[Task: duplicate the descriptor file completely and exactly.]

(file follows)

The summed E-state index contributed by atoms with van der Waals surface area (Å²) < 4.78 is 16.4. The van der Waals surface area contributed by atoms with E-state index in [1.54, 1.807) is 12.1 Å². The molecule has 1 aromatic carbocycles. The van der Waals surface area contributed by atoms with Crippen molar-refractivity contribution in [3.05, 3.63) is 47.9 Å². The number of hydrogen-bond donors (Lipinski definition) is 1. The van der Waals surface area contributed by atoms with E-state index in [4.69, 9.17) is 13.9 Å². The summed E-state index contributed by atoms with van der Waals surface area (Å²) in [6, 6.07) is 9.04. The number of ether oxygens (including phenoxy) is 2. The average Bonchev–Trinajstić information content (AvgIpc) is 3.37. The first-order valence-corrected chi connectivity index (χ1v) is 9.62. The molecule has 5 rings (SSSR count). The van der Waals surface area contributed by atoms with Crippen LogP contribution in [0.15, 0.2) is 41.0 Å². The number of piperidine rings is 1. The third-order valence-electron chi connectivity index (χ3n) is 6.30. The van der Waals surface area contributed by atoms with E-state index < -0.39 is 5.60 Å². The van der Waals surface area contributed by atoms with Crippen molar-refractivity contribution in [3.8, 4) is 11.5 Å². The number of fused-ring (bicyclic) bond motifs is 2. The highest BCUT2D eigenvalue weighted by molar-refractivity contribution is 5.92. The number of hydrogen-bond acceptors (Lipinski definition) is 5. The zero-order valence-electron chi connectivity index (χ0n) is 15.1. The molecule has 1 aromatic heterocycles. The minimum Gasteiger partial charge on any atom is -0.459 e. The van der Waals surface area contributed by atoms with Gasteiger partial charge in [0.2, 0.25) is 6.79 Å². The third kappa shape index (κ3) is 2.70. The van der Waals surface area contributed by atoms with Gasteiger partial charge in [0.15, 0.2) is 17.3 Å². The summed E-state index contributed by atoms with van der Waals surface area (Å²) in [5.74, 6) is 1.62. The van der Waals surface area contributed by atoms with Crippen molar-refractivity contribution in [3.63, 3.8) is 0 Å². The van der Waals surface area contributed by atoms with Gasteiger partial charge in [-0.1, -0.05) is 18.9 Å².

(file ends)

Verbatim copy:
The summed E-state index contributed by atoms with van der Waals surface area (Å²) < 4.78 is 16.4. The van der Waals surface area contributed by atoms with E-state index in [1.54, 1.807) is 12.1 Å². The molecule has 1 aromatic carbocycles. The van der Waals surface area contributed by atoms with Crippen molar-refractivity contribution in [3.05, 3.63) is 47.9 Å². The number of hydrogen-bond donors (Lipinski definition) is 1. The van der Waals surface area contributed by atoms with E-state index in [4.69, 9.17) is 13.9 Å². The summed E-state index contributed by atoms with van der Waals surface area (Å²) in [6, 6.07) is 9.04. The number of ether oxygens (including phenoxy) is 2. The average Bonchev–Trinajstić information content (AvgIpc) is 3.37. The first-order valence-corrected chi connectivity index (χ1v) is 9.62. The molecule has 5 rings (SSSR count). The van der Waals surface area contributed by atoms with Crippen LogP contribution in [0.15, 0.2) is 41.0 Å². The number of piperidine rings is 1. The third-order valence-electron chi connectivity index (χ3n) is 6.30. The van der Waals surface area contributed by atoms with E-state index < -0.39 is 5.60 Å². The van der Waals surface area contributed by atoms with Crippen molar-refractivity contribution in [3.8, 4) is 11.5 Å². The number of fused-ring (bicyclic) bond motifs is 2. The highest BCUT2D eigenvalue weighted by molar-refractivity contribution is 5.92. The number of hydrogen-bond acceptors (Lipinski definition) is 5. The zero-order valence-electron chi connectivity index (χ0n) is 15.1. The molecule has 1 aromatic heterocycles. The minimum Gasteiger partial charge on any atom is -0.459 e. The van der Waals surface area contributed by atoms with Gasteiger partial charge in [0.2, 0.25) is 6.79 Å². The third kappa shape index (κ3) is 2.70. The van der Waals surface area contributed by atoms with Gasteiger partial charge in [0.15, 0.2) is 17.3 Å². The summed E-state index contributed by atoms with van der Waals surface area (Å²) in [5.74, 6) is 1.62. The van der Waals surface area contributed by atoms with Crippen molar-refractivity contribution in [3.63, 3.8) is 0 Å². The van der Waals surface area contributed by atoms with Gasteiger partial charge in [-0.1, -0.05) is 18.9 Å².